WASHINGTON -- The FBI is investigating the double bombings at the Boston Marathon as an “act of terrorism,” President Obama said Tuesday as he vowed to find the perpetrators of what he called a “heinous and cowardly act.”
"Any time bombs are used to target innocent civilians, it is an act of terror," Obama said.
Making his second public statement on the attack in less than 24 hours, Obama told reporters that investigators did not know yet whether the bombs were the work of an individual or an organization, or whether the attacker had foreign ties.
“Clearly we're at the beginning of our investigation. It will take time to follow every lead and determine what happened. But we will find out. We will find whoever harmed our citizens, and we will bring them to justice,” Obama said. “We also know this: The American people refuse to be terrorized.”
FULL COVERAGE: Boston Marathon attack
Obama had not used the word “terrorism” when he spoke about the attack Monday, just hours after the two explosions turned the crowded race finish line into a chaotic and bloody scene. Three people were killed and more than 140 were injured, law enforcement officials say.
Although White House officials later characterized the attack as an “act of terror,” Obama’s remarks on Tuesday suggested a more formal, legal designation.
The wording also carries some emotional weight. The White House has sought to keep the president prominently engaged in the response to the attack. Obama and his team are mindful of his “ministerial” role in a crisis, former top advisor David Axelrod noted on MSNBC on Tuesday.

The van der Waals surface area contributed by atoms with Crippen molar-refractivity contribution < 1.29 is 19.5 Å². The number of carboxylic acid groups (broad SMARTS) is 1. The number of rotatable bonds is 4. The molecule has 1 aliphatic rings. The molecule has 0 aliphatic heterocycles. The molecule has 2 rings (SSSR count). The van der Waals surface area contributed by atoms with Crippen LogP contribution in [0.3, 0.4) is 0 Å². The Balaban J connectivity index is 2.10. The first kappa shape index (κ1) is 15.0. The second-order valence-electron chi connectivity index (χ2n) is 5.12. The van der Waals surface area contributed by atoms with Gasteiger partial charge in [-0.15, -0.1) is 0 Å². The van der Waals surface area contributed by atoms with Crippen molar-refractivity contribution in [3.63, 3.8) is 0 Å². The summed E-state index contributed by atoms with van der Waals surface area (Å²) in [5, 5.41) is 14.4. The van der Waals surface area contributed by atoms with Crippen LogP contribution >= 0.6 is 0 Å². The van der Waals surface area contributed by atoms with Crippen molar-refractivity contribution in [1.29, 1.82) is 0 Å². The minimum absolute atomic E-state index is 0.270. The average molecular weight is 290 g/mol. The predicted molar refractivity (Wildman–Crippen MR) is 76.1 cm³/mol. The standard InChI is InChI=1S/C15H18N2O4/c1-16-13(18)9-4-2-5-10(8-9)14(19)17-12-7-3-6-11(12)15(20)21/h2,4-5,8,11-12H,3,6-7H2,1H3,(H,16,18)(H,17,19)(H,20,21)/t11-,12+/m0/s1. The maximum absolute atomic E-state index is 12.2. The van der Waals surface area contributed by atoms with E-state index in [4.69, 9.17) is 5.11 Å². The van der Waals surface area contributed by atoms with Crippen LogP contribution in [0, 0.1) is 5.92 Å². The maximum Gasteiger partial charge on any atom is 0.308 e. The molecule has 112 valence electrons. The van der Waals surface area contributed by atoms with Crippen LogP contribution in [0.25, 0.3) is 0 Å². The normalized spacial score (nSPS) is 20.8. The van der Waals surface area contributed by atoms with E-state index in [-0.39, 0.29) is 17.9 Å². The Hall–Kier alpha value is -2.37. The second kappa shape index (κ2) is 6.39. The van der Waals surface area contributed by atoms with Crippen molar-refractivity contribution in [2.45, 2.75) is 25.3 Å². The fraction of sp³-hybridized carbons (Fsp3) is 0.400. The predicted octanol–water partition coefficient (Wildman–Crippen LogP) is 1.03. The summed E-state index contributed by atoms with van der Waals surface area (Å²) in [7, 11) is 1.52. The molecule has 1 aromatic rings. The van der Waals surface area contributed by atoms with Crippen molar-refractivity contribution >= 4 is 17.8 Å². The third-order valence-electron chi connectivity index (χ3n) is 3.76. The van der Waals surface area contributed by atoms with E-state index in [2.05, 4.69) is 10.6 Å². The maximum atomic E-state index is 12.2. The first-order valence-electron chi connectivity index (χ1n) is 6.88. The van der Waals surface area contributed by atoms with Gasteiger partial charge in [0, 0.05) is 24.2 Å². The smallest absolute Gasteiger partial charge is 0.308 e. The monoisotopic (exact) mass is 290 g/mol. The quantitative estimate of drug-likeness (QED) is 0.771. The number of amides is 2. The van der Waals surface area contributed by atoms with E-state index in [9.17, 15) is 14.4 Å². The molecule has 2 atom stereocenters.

Speaking Tuesday, Obama praised the first responders who rushed to care for the wounded, churches which opened their doors to visitors and residents who donated blood after the attack.
“So if you want to know who we are, what America is, how we respond to evil, that's it: selflessly, compassionately, not afraid,” Obama said.
VIDEO: Boston marathon explosion
Obama has requested frequent briefings on the response and investigation in Boston, officials said. Tuesday morning, the president met with Homeland Security Secretary Janet Napolitano, Atty. Gen. Eric Holder, FBI Direct Robert Mueller and other security advisors.
But other daily business at the White House continues. As of mid-morning, the president's daily schedule included a meeting with Sens. John McCain, (R-Ariz.) and Charles Schumer (D-N.Y.) on immigration reform, a working lunch with Crown Prince Mohammed Bin Zayed of the United Arab Emirates and an East Room ceremony honoring NASCAR Sprint Cup Series champion Brad Keselowski.
Still, there were signs of the tragedy at the White House. Pennsylvania Avenue in front of the White House remained blocked to pedestrians with yellow police tape, and Secret Service agents kept tourists and onlookers at a distance in Layafette Park.
The flag flying over the White House was lowered to half staff “as a mark of respect for the victims of the senseless acts of violence perpetrated on April 15, 2013, in Boston,” according to a proclamation Obama issued Tuesday ordering all military posts and public building do the same.
PHOTOS: Explosions at Boston Marathon
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